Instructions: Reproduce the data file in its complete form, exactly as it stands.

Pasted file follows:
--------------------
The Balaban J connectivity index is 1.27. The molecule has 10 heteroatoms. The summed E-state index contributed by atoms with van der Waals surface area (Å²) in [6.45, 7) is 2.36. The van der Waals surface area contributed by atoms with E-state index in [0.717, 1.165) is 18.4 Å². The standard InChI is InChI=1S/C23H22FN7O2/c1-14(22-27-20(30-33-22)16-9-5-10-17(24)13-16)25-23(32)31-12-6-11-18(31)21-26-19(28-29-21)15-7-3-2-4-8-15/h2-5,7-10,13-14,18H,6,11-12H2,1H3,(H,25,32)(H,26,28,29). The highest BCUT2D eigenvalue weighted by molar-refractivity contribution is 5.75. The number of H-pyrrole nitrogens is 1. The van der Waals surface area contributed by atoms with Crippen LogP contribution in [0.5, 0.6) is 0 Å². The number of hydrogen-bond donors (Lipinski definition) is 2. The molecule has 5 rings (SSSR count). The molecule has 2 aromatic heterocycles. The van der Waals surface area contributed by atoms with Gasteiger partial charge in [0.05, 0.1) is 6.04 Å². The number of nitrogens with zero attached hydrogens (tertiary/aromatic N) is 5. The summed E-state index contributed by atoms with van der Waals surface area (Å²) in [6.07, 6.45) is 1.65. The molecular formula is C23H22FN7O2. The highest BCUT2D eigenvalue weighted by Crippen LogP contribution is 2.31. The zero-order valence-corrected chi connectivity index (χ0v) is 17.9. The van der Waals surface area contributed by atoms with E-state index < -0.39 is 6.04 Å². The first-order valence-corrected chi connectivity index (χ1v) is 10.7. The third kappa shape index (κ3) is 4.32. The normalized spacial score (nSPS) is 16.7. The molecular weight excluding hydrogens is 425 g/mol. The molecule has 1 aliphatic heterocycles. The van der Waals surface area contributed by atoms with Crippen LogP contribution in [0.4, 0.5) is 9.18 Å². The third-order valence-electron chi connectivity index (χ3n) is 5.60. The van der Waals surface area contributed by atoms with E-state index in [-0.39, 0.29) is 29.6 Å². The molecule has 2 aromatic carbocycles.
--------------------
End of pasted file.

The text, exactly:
The Balaban J connectivity index is 1.27. The molecule has 10 heteroatoms. The summed E-state index contributed by atoms with van der Waals surface area (Å²) in [6.45, 7) is 2.36. The van der Waals surface area contributed by atoms with E-state index in [0.717, 1.165) is 18.4 Å². The standard InChI is InChI=1S/C23H22FN7O2/c1-14(22-27-20(30-33-22)16-9-5-10-17(24)13-16)25-23(32)31-12-6-11-18(31)21-26-19(28-29-21)15-7-3-2-4-8-15/h2-5,7-10,13-14,18H,6,11-12H2,1H3,(H,25,32)(H,26,28,29). The highest BCUT2D eigenvalue weighted by molar-refractivity contribution is 5.75. The number of H-pyrrole nitrogens is 1. The van der Waals surface area contributed by atoms with Crippen LogP contribution in [0.5, 0.6) is 0 Å². The number of hydrogen-bond donors (Lipinski definition) is 2. The molecule has 5 rings (SSSR count). The molecule has 2 aromatic heterocycles. The van der Waals surface area contributed by atoms with Gasteiger partial charge in [0.05, 0.1) is 6.04 Å². The number of nitrogens with zero attached hydrogens (tertiary/aromatic N) is 5. The summed E-state index contributed by atoms with van der Waals surface area (Å²) in [6.07, 6.45) is 1.65. The molecular formula is C23H22FN7O2. The highest BCUT2D eigenvalue weighted by Crippen LogP contribution is 2.31. The zero-order valence-corrected chi connectivity index (χ0v) is 17.9. The van der Waals surface area contributed by atoms with E-state index < -0.39 is 6.04 Å². The first-order valence-corrected chi connectivity index (χ1v) is 10.7. The third kappa shape index (κ3) is 4.32. The normalized spacial score (nSPS) is 16.7. The molecular weight excluding hydrogens is 425 g/mol. The molecule has 1 aliphatic heterocycles. The van der Waals surface area contributed by atoms with Crippen LogP contribution in [0.4, 0.5) is 9.18 Å². The third-order valence-electron chi connectivity index (χ3n) is 5.60. The van der Waals surface area contributed by atoms with E-state index in [-0.39, 0.29) is 29.6 Å². The molecule has 2 aromatic carbocycles.